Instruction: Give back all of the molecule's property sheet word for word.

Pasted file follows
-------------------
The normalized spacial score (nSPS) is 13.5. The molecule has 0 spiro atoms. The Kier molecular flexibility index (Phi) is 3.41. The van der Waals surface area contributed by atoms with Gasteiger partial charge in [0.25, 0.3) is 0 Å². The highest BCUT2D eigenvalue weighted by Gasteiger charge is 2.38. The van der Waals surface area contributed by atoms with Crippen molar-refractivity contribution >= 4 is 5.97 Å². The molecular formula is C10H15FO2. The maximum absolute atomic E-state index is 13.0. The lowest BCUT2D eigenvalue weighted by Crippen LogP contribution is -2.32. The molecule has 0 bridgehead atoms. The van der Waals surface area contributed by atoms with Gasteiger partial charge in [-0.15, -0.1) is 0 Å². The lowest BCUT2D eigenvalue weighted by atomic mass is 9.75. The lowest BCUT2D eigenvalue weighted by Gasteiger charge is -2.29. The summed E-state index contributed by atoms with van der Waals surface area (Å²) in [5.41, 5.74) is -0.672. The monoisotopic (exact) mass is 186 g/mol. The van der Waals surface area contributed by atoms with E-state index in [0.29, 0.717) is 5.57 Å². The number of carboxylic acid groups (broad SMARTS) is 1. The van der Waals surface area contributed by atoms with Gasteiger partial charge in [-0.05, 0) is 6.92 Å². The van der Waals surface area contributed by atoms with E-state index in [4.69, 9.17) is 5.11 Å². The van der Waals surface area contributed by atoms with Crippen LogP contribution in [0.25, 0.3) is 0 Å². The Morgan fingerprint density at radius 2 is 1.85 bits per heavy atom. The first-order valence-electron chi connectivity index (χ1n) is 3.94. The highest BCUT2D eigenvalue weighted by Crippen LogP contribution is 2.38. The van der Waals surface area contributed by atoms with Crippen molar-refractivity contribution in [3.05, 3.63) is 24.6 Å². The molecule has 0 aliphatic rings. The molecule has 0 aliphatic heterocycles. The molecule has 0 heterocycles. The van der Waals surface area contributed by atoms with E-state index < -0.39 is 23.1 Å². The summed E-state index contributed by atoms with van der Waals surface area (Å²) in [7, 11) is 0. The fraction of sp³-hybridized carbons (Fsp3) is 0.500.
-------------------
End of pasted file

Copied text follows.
The normalized spacial score (nSPS) is 13.5. The molecule has 0 spiro atoms. The Kier molecular flexibility index (Phi) is 3.41. The van der Waals surface area contributed by atoms with Gasteiger partial charge in [0.25, 0.3) is 0 Å². The highest BCUT2D eigenvalue weighted by Gasteiger charge is 2.38. The van der Waals surface area contributed by atoms with Crippen molar-refractivity contribution >= 4 is 5.97 Å². The molecular formula is C10H15FO2. The maximum absolute atomic E-state index is 13.0. The lowest BCUT2D eigenvalue weighted by Crippen LogP contribution is -2.32. The molecule has 0 bridgehead atoms. The van der Waals surface area contributed by atoms with Gasteiger partial charge in [-0.15, -0.1) is 0 Å². The lowest BCUT2D eigenvalue weighted by atomic mass is 9.75. The lowest BCUT2D eigenvalue weighted by Gasteiger charge is -2.29. The summed E-state index contributed by atoms with van der Waals surface area (Å²) in [5.41, 5.74) is -0.672. The monoisotopic (exact) mass is 186 g/mol. The van der Waals surface area contributed by atoms with E-state index in [0.29, 0.717) is 5.57 Å². The number of carboxylic acid groups (broad SMARTS) is 1. The van der Waals surface area contributed by atoms with Gasteiger partial charge in [-0.05, 0) is 6.92 Å². The van der Waals surface area contributed by atoms with E-state index in [4.69, 9.17) is 5.11 Å². The van der Waals surface area contributed by atoms with Crippen LogP contribution in [0.25, 0.3) is 0 Å². The Morgan fingerprint density at radius 2 is 1.85 bits per heavy atom. The first-order valence-electron chi connectivity index (χ1n) is 3.94. The highest BCUT2D eigenvalue weighted by Crippen LogP contribution is 2.38. The van der Waals surface area contributed by atoms with Crippen molar-refractivity contribution in [3.05, 3.63) is 24.6 Å². The molecule has 0 aliphatic rings. The molecule has 0 aliphatic heterocycles. The molecule has 0 heterocycles. The van der Waals surface area contributed by atoms with E-state index < -0.39 is 23.1 Å². The summed E-state index contributed by atoms with van der Waals surface area (Å²) in [7, 11) is 0. The fraction of sp³-hybridized carbons (Fsp3) is 0.500.